(Updates with Fed announcement, changes dateline from NEW YORK)
WASHINGTON, June 29 (Reuters) - The Federal Reserve said on Wednesday it extended its dollar liquidity swap lines to the European Central Bank and counterparts in Britain, Canada and Switzerland by one year amid continued worries about Europe’s soverign debt crisis.
The Bank of Japan will consider the extension to Aug. 1, 2012, at its next monetary policy meeting, the Fed said.
The swap lines allow foreign central banks, including the ECB, the Bank of England and the Canadian, Japanese and Swiss central banks to borrow an unlimited amount of dollars for a fee and lend them out to banks in their home countries.
The swap lines had been set to expire Aug 1.
Just after the extension was announced, Greece’s parliament approved the first of two votes in favor of a five-year austerity plan, clearing a major hurdle in the country’s bid to avoid default by accessing aid from the European Union and International Monetary Fund.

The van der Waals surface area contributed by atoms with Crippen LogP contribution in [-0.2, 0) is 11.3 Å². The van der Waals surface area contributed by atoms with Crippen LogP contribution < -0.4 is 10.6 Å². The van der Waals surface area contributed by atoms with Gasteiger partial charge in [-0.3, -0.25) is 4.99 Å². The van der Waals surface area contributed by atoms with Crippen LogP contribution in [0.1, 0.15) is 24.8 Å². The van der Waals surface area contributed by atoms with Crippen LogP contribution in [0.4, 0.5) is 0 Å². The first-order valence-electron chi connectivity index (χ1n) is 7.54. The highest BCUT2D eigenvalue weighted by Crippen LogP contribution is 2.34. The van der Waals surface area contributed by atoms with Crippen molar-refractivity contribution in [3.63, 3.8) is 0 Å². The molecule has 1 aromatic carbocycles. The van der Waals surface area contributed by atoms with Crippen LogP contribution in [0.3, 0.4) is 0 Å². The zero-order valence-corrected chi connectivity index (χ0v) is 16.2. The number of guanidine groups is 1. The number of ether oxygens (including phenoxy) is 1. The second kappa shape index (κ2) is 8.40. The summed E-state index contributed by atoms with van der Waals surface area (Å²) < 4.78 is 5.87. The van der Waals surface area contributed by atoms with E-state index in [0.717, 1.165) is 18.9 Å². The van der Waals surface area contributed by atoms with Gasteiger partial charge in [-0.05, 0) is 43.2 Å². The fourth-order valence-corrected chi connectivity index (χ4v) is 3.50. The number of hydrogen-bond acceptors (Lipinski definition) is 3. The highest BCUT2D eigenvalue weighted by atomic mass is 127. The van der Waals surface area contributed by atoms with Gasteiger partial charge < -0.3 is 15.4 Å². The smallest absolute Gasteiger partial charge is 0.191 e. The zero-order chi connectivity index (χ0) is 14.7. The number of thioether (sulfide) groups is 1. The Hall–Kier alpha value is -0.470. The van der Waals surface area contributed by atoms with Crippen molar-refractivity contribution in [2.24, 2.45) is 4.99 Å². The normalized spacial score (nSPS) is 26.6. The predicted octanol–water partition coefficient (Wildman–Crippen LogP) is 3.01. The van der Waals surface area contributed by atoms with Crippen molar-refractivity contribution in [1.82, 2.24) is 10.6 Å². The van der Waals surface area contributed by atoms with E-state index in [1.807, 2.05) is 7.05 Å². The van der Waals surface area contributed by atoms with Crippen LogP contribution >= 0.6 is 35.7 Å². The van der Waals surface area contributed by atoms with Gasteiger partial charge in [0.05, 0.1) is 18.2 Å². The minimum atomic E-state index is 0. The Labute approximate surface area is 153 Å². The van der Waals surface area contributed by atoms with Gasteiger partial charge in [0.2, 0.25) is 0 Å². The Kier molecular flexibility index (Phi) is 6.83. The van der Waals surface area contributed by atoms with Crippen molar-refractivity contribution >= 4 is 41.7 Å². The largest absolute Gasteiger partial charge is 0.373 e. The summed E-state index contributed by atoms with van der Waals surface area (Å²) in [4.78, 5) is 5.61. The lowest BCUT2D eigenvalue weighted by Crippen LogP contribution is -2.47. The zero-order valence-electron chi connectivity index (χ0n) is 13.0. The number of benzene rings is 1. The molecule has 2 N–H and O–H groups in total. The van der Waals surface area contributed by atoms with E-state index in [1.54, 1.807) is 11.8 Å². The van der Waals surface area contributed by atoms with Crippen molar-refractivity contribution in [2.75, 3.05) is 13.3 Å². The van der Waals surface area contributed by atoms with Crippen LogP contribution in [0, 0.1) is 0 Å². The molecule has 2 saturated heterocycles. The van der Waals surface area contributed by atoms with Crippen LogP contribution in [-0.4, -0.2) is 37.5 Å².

A liquidity crunch similar to the one that occurred during the 2008 credit crisis was in danger of developing in Europe, where regional banks’ exposure to Greece and other struggling euro zone countries was making borrowing in the money markets difficult.
European banks need dollars to fund their dollar-denominated assets, such as mortgage bonds. In a crisis, dollars would be difficult to ßbtain. (Reporting by Emily Flitter in New York and David Lawder; Editing by Kenneth Barry)